History of Harvey Mudd College

Harvey Mudd College, the nation’s top liberal arts college of engineering, science and mathematics, was chartered in December 1955.

Two years later, in 1957, when the space race made technical education a priority in the United States, the College opened its doors. The founders’ vision—to attract the nation’s brightest students and offer them a rigorous scientific and technological education coupled with a strong curricular emphasis in the humanities and social sciences—has been successfully realized and expanded. In 1963 the college initiated the nationally recognized Clinic Program, which allows student teams to solve problems posed by sponsoring industry, government and nonprofit organizations. The emphasis on undergraduate research for all students has led to Harvey Mudd graduates earning PhD degrees in science and engineering at one of the highest rates in the nation.

Harvey Mudd College Opens

Harvey Mudd College opened in September 1957, less than a month before Sputnik I ushered in the Space Age. Forty-eight students and seven faculty who shared the dream of starting a technical college that would emphasize the humanistic aspects of technology were on hand when the school opened its doors. Nuclear physicist Joseph B. Platt served the fledgling institution as its first president, and new courses and a new curriculum were formulated under a grant from the Carnegie Corp.

The founding faculty of Harvey Mudd College were:

  • Graydon Bell, assistant professor of physics
  • J. Arthur Campbell, professor of chemistry
  • William Davenport, professor of humanities
  • Robert James, professor of mathematics
  • Duane Roller, professor of physics
  • Roy A. Whiteker, assistant professor of chemistry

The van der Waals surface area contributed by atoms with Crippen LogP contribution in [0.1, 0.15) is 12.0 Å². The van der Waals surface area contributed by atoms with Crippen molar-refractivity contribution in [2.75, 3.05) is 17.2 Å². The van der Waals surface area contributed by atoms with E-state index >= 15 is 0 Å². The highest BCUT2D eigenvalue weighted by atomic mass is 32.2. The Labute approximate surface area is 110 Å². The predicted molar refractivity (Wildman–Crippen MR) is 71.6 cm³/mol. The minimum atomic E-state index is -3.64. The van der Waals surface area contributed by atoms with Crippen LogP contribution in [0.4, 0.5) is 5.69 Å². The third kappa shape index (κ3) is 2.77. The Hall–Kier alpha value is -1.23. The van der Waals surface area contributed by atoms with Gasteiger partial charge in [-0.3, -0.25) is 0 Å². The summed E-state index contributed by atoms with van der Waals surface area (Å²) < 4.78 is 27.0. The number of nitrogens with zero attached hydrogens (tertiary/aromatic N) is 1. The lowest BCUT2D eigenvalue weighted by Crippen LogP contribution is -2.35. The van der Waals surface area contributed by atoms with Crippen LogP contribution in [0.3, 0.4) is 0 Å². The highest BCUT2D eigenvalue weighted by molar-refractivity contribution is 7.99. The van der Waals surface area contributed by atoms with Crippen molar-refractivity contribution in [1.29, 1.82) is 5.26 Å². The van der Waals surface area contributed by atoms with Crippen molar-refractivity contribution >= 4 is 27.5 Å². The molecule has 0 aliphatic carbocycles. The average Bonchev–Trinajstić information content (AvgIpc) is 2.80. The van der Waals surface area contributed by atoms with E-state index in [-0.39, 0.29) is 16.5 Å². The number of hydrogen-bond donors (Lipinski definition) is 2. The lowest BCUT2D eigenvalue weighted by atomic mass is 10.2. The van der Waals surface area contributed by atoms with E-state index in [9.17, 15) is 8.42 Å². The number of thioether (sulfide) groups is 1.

• George Wickes, assistant professor of humanities

The First Students

When the first class arrived, the Harvey Mudd College campus consisted of one (almost) completed dorm and borrowed classrooms and equipment. During the early years, most faculty members readily took on administrative responsibilities in addition to their teaching jobs. Some classes were even held in the homes of faculty and staff.

In June 1959, the College held its first commencement ceremony graduating Stuart Black and Peter Loeb, who both transferred to Harvey Mudd their junior years. Because of the diminutive size of the graduating class, the ceremony drew national attention and was televised. Both graduates later became university professors.

Progress and Success

Slowly, classrooms and dorms were built, and students began to fill them. By 1965, 284 students were enrolled in classes and faculty numbered 43. Harvey Mudd celebrated its 20th anniversary in 1975, with student enrollment at 497 and climbing.

In 1976, D. Kenneth Baker became the second president of Harvey Mudd College, followed by Henry E. Riggs in 1988, Jon C. Strauss in 1997 and Maria M. Klawe in 2006. Today, about 800 extraordinary students are enrolled at Harvey Mudd College, learning through rigorous and challenging educational experiences from a highly committed faculty. Recently, the Western Association of Schools and Colleges reaffirmed the institutional accreditation for the College. In their final report, the WASC team wrote, “Harvey Mudd is characterized by excellence and success, and is widely regarded as among the nation’s best undergraduate science and engineering colleges.”

The Harvey Mudd College Seal

Harvey Mudd College Seal
Harvey Mudd College Seal

The Harvey Mudd College Seal represents the various ideals of the college. The sun represents energy; the elliptical Mobius strip represents structure; the dividers represent measurement; the inner and outer ellipses can be interpreted as orbital paths, suggesting concern with space; and the globe denotes the humanities and civilization. The dividers are placed in the design to bridge the gap between the sun and the globe, symbolizing the measure of energy and matter as well as the measure of humans and civilization.